CHM 250 Analytical Chemistry I

Campus Location:
Georgetown, Dover, Stanton, Wilmington
Effective Date:
CHM 151


Course Credits and Hours:
5.00 credits
4.00 lecture hours/week
4.00 lab hours/week
Course Description:

This course is the first of a two-semester sequence covering quantitative analysis. Analytical processes and procedures, good laboratory practices, statistics, sampling, chemical equilibria, and high performance liquid chromatography (HPLC) analysis are examined. Laboratory experiments are used to illustrate theory.

Required Text(s):

Obtain current textbook information by viewing the campus bookstore online or visit a campus bookstore. Check your course schedule for the course number and section.

Additional Materials:


Schedule Type:
Classroom Course


Core Course Performance Objectives (CCPOs):
  1. Apply the analytical process to chemical analysis (CCC 2, 4, 5, 6; PGC 1, 7, 8, 10)
  2. Employ applicable methods of data reduction and statistical analysis. (CCC 1, 2, 6; PGC 1, 7, 10)
  3. Prepare laboratory solutions appropriate for chemical analysis. (CCC 2, 4, 6; PGC 1, 5, 7, 10)
  4. Perform stoichiometric calculations. (CCC 2, 5, 6; PGC 1, 7, 10)
  5. Apply equilibrium concepts in chemical analysis. (CCC 2, 5, 6; PGC 1, 7, 10)
  6. Compare the analysis of samples using HPLC. (CCC 1, 2, 5, 6; PGC 1, 7, 8, 10)
  7. Perform laboratory procedures required for chemical analysis. (CCC 1, 2, 3, 4, 5, 6; PGC 1, 2, 3 ,4, 5, 6, 7, 8, 9, 10)
  8. Document laboratory observations and data in accordance with accepted professional standards. (CCC 1, 2, 3, 4 ,5; PGC 3, 4, 7)

See Core Curriculum Competencies and Program Graduate Competencies at the end of the syllabus. CCPOs are linked to every competency they develop.

Measurable Performance Objectives (MPOs):

Upon completion of this course, the student will:

  1. Apply the analytical process to chemical analysis.
    1. Describe the analytical process.
    2. Define terms associated with chemical analysis.
    3. Discuss the differences between qualitative and quantitative analysis.
    4. Classify analytical techniques based on method and/or scale of operation.
    5. Define and distinguish Good Laboratory Practices (GLP), current Good Manufacturing Practices (cGMP), and Good Clinical Practices (GCP).
    6. List regulatory agencies and industry organizations that govern GLP.
    7. Define and distinguish quality assurance and quality control.
    8. Compare and contrast voluntary versus regulated compliance.
    9. Describe documentation for GLP.
    10. Describe regulations for laboratory notebooks and their particular application in the analytical laboratory.
    11. Discuss safety procedures and equipment as related to chemical and biological labs.
    12. List and define common figures of merit for analytical methods.
    13. Discuss factors considered in selection of an analytical method.
    14. Discuss calibration and validation of analytical methods.
    15. Discuss obtaining a representative sample.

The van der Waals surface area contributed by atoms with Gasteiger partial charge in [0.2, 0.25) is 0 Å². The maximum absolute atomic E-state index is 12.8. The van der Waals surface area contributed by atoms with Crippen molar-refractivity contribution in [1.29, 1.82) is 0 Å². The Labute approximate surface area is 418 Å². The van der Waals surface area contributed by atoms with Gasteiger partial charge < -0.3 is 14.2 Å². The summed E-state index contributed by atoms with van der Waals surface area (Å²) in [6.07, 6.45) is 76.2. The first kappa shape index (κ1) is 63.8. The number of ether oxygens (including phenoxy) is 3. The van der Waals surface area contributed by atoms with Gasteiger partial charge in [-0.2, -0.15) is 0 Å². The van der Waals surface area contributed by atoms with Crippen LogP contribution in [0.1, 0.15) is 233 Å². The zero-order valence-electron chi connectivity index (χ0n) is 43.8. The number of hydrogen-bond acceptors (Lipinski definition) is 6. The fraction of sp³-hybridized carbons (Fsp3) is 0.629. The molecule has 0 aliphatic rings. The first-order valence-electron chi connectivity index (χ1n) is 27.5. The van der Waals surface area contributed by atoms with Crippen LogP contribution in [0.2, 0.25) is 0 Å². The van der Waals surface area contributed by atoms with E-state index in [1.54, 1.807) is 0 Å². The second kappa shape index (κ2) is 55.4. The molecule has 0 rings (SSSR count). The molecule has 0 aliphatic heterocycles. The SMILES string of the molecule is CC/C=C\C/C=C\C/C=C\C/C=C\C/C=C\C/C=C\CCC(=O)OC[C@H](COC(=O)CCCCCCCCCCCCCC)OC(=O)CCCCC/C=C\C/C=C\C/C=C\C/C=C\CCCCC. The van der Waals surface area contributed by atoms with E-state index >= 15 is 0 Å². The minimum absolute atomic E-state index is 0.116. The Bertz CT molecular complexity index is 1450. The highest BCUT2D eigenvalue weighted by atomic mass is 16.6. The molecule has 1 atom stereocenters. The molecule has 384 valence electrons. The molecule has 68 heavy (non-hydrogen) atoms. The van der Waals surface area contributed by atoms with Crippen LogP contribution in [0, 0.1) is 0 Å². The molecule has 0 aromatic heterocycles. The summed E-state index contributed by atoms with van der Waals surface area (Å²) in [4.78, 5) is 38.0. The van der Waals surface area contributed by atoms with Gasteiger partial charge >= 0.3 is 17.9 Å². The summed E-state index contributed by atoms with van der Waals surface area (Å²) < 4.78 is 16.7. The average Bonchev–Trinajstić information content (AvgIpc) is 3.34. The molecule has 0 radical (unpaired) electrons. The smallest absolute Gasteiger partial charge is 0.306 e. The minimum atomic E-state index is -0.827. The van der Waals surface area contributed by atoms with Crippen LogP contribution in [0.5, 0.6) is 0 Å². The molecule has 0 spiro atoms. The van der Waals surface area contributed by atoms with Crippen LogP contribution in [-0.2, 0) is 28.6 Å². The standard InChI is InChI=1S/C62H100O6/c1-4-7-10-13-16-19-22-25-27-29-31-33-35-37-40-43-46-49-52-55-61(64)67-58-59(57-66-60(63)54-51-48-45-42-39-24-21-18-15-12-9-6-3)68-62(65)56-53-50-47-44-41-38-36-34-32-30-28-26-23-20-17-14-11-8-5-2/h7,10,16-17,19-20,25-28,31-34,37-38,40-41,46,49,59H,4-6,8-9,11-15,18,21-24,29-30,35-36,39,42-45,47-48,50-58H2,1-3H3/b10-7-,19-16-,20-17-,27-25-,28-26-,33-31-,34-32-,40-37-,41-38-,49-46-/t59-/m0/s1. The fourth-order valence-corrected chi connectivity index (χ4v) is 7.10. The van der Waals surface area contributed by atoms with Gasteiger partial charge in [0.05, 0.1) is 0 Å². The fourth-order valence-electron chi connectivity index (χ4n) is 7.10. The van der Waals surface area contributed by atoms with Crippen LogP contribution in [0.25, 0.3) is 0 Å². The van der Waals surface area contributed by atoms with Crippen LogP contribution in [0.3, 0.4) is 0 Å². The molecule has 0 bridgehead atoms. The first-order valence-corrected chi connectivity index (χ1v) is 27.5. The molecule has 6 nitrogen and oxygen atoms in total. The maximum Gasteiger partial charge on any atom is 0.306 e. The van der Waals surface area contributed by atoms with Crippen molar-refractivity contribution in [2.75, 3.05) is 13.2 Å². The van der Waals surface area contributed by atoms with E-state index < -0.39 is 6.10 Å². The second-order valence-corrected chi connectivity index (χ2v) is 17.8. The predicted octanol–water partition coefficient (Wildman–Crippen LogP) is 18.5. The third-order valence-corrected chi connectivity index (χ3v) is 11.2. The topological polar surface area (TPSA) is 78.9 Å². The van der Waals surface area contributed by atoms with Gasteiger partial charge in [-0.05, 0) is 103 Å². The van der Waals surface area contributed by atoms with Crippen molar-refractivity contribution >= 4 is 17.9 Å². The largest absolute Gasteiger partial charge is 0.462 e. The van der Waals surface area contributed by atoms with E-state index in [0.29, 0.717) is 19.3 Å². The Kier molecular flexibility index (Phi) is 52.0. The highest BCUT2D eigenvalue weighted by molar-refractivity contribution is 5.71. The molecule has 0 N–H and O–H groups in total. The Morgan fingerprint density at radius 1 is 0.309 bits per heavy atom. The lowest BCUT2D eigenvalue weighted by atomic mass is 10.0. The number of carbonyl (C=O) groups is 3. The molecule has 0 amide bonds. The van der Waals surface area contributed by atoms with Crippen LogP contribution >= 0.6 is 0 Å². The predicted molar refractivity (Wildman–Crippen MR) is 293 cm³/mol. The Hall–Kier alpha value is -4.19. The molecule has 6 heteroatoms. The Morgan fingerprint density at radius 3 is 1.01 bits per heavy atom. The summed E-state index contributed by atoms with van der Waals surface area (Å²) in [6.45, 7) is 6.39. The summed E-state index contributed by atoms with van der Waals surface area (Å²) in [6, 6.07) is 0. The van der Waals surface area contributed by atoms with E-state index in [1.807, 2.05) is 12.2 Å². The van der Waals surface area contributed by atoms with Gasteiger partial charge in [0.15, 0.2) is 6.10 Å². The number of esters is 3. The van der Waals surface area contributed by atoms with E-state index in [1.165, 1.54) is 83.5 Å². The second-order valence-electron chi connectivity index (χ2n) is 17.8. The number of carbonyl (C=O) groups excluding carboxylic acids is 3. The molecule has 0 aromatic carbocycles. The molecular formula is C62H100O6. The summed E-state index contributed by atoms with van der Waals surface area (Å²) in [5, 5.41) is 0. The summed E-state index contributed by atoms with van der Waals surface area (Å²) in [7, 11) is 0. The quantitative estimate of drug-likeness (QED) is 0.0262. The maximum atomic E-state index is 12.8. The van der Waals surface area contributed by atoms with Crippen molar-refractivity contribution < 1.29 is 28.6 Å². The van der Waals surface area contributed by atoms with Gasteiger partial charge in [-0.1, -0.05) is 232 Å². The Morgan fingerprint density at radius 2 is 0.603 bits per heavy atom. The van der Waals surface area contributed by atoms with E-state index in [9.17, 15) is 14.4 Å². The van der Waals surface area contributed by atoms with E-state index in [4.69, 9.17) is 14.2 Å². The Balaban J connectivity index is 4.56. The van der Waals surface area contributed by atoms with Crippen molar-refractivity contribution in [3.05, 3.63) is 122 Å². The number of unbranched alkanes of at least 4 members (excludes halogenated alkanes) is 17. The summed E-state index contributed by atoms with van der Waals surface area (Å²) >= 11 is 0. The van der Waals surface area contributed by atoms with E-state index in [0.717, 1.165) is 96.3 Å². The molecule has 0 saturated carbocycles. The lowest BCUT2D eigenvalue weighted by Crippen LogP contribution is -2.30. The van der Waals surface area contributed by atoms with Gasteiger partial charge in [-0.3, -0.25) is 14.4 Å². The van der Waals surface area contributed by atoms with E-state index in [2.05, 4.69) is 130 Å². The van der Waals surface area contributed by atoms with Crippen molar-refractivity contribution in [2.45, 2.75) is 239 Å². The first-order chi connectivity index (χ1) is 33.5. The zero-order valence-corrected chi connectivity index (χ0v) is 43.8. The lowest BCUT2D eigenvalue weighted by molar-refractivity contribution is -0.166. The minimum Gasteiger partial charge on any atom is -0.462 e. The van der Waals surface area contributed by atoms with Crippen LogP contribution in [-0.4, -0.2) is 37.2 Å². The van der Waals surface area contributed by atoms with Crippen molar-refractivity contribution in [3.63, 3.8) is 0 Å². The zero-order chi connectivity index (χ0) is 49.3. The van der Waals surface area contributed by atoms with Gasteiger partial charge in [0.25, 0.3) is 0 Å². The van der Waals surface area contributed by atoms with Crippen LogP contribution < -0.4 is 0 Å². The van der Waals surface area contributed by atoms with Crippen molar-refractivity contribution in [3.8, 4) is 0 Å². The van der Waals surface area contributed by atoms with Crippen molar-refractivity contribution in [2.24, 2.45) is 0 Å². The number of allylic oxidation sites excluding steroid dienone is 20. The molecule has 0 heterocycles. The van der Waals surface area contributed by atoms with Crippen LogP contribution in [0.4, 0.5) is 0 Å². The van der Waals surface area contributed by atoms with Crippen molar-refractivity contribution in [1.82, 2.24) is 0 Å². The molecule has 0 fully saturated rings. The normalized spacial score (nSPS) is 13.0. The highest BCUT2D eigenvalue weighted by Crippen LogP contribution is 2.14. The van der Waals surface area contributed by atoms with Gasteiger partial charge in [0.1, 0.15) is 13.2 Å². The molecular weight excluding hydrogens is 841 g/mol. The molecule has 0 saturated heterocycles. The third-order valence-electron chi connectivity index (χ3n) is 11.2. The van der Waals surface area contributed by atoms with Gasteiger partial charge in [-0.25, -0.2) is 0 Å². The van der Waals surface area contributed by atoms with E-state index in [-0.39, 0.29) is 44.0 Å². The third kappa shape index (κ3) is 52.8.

16. List factors considered when obtaining a sample.
    17. Discuss sample preservation.
    18. Examine the sample dissolution process.
    19. Discuss sample pretreatment.
    20. Describe liquid-liquid extraction.
    21. Define partition ratio and distribution ratio, and calculate fraction and concentration extracted.
    22. Compare single versus multiple extractions.
    23. Predict how competing equilibria affect the distribution ratio.
    24. Discuss solid–phase extraction.
    25. Discuss collection and preservation of biological samples.
    26. Describe the use of an internal standard.
    27. Use a standard operating procedure (SOP).
  2. Employ applicable methods of data reduction and statistical analysis.
    1. Review scientific notation and significant figures
    2. Identify the types and sources of errors in laboratory measurements.
    3. Define and distinguish accuracy and precision.
    4. Define populations and samples, and describe the distributions of each.
    5. Calculate and apply measures of central tendency and variability of samples: mean, median, deviation, range, standard deviation, and relative standard deviation/coefficient of variation.
    6. Calculate confidence limits and confidence intervals for replicate data.
    7. Perform statistical evaluation of experimental data using Microsoft Excel.
    8. Identify outliers and apply tests for rejection of outliers.
    9. Apply basic graphing procedures, and use Microsoft Excel to graph data.
    10. Discuss linear regression and goodness of fit.
    11. Recognize when application of linear regression to analytical data is appropriate.
    12. Relate a regression equation to a theoretical model.
    13. Calculate analysis results from linear regression of calibration data.
    14. Use Microsoft Excel for statistical calculations.
  3. Prepare laboratory solutions appropriate for chemical analysis.
    1. Select the best balance for weighing a given sample.
    2. Discuss sources of error in weighing.
    3. Describe the role and use of weighing bottles and desiccators in the weighing process.
    4. Explain weighing by difference.
    5. Describe the uses and applications of volumetric apparatus, including volumetric flasks, burets, pipets, and micropipettes.
    6. Discuss cleaning and marking of laboratory glassware, including volumetric glassware.
    7. Describe calibration/validation of volumetric glassware.
    8. Describe the preparation of standard solutions.
    9. Discuss selection of reagents and other chemicals.